Why Are We So Stressed Out?
The music video for the catchy, but now overplayed song, “Stressed Out,” begins with a disaffected Tyler Joseph, the vocalist for the band Twenty One Pilots, pedaling a tricycle on a vacant, wintered street. Black paint, the color of soot, creeps up his neck and covers his hands. His weary face sits below a red beanie socked on his head. A hypnotic, brooding beat drops in and he starts singing, “I wish I found some better sounds no one's ever heard/ I wish I had a better voice that sang some better words/ I wish I found some chords in an order that is new.” The litany of “wishes” makes way for the honest, tragic sentiment threaded throughout the entire song: “But now I’m insecure, and I care what people think.”
When Megan Garber, a writer for The Atlantic, first heard the song stuck in traffic she labeled it a “Millennial anthem,” the battle cry (or is it sigh?) for this generation’s worried, jaded and stressed out youth. It may explain why the song has garnered such popularity, peaking at the number two spot in the Billboard Top 100. This angsty, talented and culturally aware duo from Columbus, Ohio struck a chord, or several of them, with a nation of young adults.
As honest as it is, though, it doesn’t offer anything revelatory. A Huffington Post article, "American Teens Are Even More Stressed Than Adults," detailed how the American Psychological Association's Stress in America survey found Millennials (aged 18-33) to be the country's most-stressed generation back in 2013 (although the article goes on to explain how teenagers assumed the top spot the next year). Generally speaking, Americans are more stressed out than they were decades ago, despite the technological, medical and societal improvements since. So the question remains: why are we so stressed out?
Some reasons include the rise of financial uncertainty, faulty healthcare, domestic terrorism and so on. However, it’s interesting that this increase in national stress levels coincides with the decrease in those, especially among Millennials, ascribing to some type of church or solid religious foundation. In the words of the Catholic writer, Walker Percy, it seems many of us have caught the “malaise.” But it’s a bit different than Percy’s malaise of the second half of the last century; this one is fraught with worry and anxiety. Many today know there is something wrong, evidenced by the increased lamentation for a better time—a heralding of nostalgia as an incompetent savior.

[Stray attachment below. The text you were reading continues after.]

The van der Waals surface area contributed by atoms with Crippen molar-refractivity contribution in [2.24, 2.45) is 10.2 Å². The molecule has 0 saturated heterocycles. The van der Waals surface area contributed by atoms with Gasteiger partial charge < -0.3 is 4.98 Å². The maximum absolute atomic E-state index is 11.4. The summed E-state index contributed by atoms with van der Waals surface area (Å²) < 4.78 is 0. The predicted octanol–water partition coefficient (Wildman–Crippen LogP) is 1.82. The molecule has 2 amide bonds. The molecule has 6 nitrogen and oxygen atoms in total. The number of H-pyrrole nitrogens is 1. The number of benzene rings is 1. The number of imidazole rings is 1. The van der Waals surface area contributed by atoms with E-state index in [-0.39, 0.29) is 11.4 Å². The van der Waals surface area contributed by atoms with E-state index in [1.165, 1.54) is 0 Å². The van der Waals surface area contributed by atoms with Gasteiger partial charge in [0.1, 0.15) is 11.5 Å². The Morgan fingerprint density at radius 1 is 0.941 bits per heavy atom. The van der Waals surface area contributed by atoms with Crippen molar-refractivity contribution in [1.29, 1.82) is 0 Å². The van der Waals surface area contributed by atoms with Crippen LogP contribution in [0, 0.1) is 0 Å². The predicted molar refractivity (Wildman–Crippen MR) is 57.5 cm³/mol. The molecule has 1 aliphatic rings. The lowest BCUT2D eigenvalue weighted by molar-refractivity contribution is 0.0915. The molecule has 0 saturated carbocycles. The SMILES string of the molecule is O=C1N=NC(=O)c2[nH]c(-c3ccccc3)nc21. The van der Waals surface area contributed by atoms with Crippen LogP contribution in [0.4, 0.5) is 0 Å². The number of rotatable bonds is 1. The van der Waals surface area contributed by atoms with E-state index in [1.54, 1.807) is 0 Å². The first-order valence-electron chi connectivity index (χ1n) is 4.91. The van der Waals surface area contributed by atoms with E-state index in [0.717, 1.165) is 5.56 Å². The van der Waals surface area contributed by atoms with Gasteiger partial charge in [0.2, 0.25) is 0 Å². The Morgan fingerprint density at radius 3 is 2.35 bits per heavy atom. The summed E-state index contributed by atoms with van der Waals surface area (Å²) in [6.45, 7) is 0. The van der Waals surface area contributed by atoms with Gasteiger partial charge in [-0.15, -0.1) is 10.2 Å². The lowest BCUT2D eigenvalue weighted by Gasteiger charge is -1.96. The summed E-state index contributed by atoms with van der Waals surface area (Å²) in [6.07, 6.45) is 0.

After the initial opening scene, we see the band members in a Midwest living room redolent of the nineties with the words, rather ironically, “Faith, Family and Friends” framed in the background. Then we catch sight of the duo sitting on a curb, knees at their chests, sipping silver Capri Suns. Like the entire video, there is a vain attempt to capture whatever it was—optimism, hope, faith? —that has been lost over time, as if the repetition of childhood rituals can “turn back time to the good old days.”
Whereas 2,000 years ago, Jesus warned us not to worry about tomorrow, today he would need to add, not to long for yesterday, either.
This longing is quite widespread, manifesting in the form of t-shirts with retro movie quotes or ringtones conjuring scratchy riffs of early nineties grunge bands. The past can afford a type of escape, a mutual sharing of an idealized version of our younger selves that acts to distract us from the worry and uncertainty of the future. There is something about childhood that we recognize as sacred, whether we can give voice to it or not. We yearn for that innocence, back when we played in tree houses, dreamed of going to outer space and had our mothers sing us to sleep.
Although the song no doubt romanticizes childhood, at its core it speaks to a pining for a time of simplicity, security, and play. It’s not that we shouldn’t reclaim these childish qualities—we should, as our entrance into the Kingdom depends on it—but rather that we can’t live in fear, hoping for an idealized past to somehow save us from our present reality. Near the end of the music video, the band members’ parents and siblings, donned in funeral black, scream “wake up, you need to make money!” Yes, we will need to pay bills. Yes, we will need to get a job. Yes, we will need to make money.
However, if we are confronted with the grave ultimatum of only making money—which it seems many Millennials are these days—then it’s no wonder the two band members remain in a state of fruitless regression. At the video’s end, we see Joseph with red eyes, snarling at us as he repeats the command to wake up and make money. The anger and despair in his face might reflect more than Millennial unrest, but also a society that has ceased being awake for the right reasons. The voices are right in that we need to wake up, engage our present reality and take responsibility for our lives. But that’s not the only reason for waking up, thank God. The real reason for waking up is so that we, with childlike faith and hope, can lead meaningful lives of love and service.
Unless we realize that the good old days aren’t gone for good, but are attainable both now and in the future, then I worry Millennials—along with everyone else—will continue to be anxious, disenchanted, and, well, stressed out.